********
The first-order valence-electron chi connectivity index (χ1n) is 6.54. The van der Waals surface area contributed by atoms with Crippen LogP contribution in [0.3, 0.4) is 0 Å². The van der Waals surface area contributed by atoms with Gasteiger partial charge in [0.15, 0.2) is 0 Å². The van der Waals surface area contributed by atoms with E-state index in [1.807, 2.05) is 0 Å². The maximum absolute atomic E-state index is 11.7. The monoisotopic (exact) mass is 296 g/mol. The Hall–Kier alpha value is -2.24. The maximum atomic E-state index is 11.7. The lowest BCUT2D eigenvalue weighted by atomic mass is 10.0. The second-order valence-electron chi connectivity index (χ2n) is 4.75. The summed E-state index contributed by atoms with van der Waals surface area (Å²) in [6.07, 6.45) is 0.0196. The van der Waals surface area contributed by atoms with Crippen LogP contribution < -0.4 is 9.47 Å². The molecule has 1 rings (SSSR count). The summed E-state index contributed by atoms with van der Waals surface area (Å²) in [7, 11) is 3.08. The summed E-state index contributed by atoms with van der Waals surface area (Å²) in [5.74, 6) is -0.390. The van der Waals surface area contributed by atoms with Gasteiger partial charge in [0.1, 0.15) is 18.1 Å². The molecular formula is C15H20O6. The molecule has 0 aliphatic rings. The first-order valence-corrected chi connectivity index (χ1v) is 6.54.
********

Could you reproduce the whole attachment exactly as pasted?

The first-order valence-electron chi connectivity index (χ1n) is 6.54. The van der Waals surface area contributed by atoms with Crippen LogP contribution in [0.3, 0.4) is 0 Å². The van der Waals surface area contributed by atoms with Gasteiger partial charge in [0.15, 0.2) is 0 Å². The van der Waals surface area contributed by atoms with E-state index in [1.807, 2.05) is 0 Å². The maximum absolute atomic E-state index is 11.7. The monoisotopic (exact) mass is 296 g/mol. The Hall–Kier alpha value is -2.24. The maximum atomic E-state index is 11.7. The lowest BCUT2D eigenvalue weighted by atomic mass is 10.0. The second-order valence-electron chi connectivity index (χ2n) is 4.75. The summed E-state index contributed by atoms with van der Waals surface area (Å²) in [6.07, 6.45) is 0.0196. The van der Waals surface area contributed by atoms with Crippen LogP contribution < -0.4 is 9.47 Å². The molecule has 1 rings (SSSR count). The summed E-state index contributed by atoms with van der Waals surface area (Å²) in [7, 11) is 3.08. The summed E-state index contributed by atoms with van der Waals surface area (Å²) in [5.74, 6) is -0.390. The van der Waals surface area contributed by atoms with Gasteiger partial charge in [0.1, 0.15) is 18.1 Å². The molecular formula is C15H20O6. The molecule has 0 aliphatic rings. The first-order valence-corrected chi connectivity index (χ1v) is 6.54.